As I started my masters program, I decided that I wanted to get involved with a club that involves writing or journalism, as that was something I regretted not doing in my undergraduate career. In two months, I will be an Odyssey contributor for a year, with 52 articles. Here are the biggest lessons that I've learned from my time on the DePaul team.
1.Writer's block is real...and a pain
The hardest part of being an author? Deciding what to write about. With a mid-week deadline encroaching over and over, sometimes my ideas run dry, and I end up asking a lot of my peers what they'd like to read an article about. Other weeks, I'm inspired and write oftentimes three articles at a time. It just depends on how my week has been in terms of mental stimulation.
2. Writing is therapeutic
I've known this forever, as I've been journaling for as long as I can remember, and I'm a fan of handwritten to-do lists and reminders, but creative writing about a topic of your choice is a new experience overall. As mentioned, while the hardest part is thinking of the initial idea, the actual writing part comes quite naturally to me, and is a good way for me to unwind and relax.
3. Being a part of a team without meetings is just as important as ones with meetings.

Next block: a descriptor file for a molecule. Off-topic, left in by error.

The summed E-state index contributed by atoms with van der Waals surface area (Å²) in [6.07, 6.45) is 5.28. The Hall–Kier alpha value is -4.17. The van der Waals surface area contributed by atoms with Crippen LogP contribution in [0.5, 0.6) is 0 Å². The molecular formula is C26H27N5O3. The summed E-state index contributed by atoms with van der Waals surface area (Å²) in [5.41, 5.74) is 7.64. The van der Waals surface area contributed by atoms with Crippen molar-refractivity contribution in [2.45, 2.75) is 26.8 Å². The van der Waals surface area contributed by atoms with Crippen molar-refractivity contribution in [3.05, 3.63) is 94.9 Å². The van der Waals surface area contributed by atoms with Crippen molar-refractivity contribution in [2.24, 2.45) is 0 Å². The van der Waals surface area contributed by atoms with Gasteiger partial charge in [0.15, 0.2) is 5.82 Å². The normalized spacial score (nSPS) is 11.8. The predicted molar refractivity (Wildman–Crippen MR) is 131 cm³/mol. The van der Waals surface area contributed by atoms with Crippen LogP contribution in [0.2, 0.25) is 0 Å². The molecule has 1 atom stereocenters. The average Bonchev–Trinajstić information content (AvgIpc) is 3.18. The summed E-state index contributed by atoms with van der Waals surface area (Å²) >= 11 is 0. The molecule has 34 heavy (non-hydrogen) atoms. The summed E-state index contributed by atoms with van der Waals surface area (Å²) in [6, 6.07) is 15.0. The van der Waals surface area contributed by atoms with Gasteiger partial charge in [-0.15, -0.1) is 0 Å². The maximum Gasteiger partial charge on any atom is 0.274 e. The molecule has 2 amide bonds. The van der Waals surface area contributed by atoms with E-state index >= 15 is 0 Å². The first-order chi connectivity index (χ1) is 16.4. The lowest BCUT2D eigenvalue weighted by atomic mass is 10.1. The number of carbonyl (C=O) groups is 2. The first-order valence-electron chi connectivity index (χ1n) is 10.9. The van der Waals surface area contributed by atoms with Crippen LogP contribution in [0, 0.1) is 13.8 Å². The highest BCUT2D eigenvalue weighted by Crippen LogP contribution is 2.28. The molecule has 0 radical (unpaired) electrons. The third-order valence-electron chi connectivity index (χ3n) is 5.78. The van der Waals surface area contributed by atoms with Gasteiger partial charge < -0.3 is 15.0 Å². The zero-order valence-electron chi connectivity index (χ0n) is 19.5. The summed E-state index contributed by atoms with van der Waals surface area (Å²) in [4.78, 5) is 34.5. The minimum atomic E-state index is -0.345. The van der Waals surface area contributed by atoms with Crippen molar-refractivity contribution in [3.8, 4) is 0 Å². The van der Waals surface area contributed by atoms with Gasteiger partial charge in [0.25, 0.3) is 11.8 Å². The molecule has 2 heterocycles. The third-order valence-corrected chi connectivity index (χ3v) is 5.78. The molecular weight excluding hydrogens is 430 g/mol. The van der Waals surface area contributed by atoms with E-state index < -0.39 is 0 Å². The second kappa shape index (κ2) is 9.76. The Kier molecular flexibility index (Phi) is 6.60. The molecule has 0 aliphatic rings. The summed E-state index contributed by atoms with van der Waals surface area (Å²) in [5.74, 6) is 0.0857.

During my entire time at DePaul, I've always been involved with a small number of clubs. While the number of clubs was always low, the commitment was high and often took up 3+ hours of my week/weekend. I'm still currently involved with two organizations on campus, including writing for the Odyssey. While doing so does not require physical meet ups, the connections I make with peer members are just as authentic as the ones I have made with peers in clubs that do require weekly meetings.
4. Basic SEO training and practice
With my time contributing to DePaul's Odyssey team, I've noticed the culture slightly change to incorporate more digital marketing tactics. As someone who has done a multitude of search and social media related internships and jobs, it's interesting to use my practical application of knowledge and apply to my articles. (Not to mention, great practice to reinforce tactics)
5. Not underestimating what you have to say
Everyone who knows me in real life knows that I'm not a quiet person, and I'm not afraid to speak my mind. When I'm inspired, Odyssey gives me an additional outlet to express myself. Originally, I was a bit conflicted as I wasn't sure that people would want to read my views, but I obviously went ahead and wrote my articles anyway. Not only is seeing the metrics of views and social media shares positive reinforcement that what I have to say matters, but I've gotten into conversations with people who have read my articles and have their own opinions to offer up.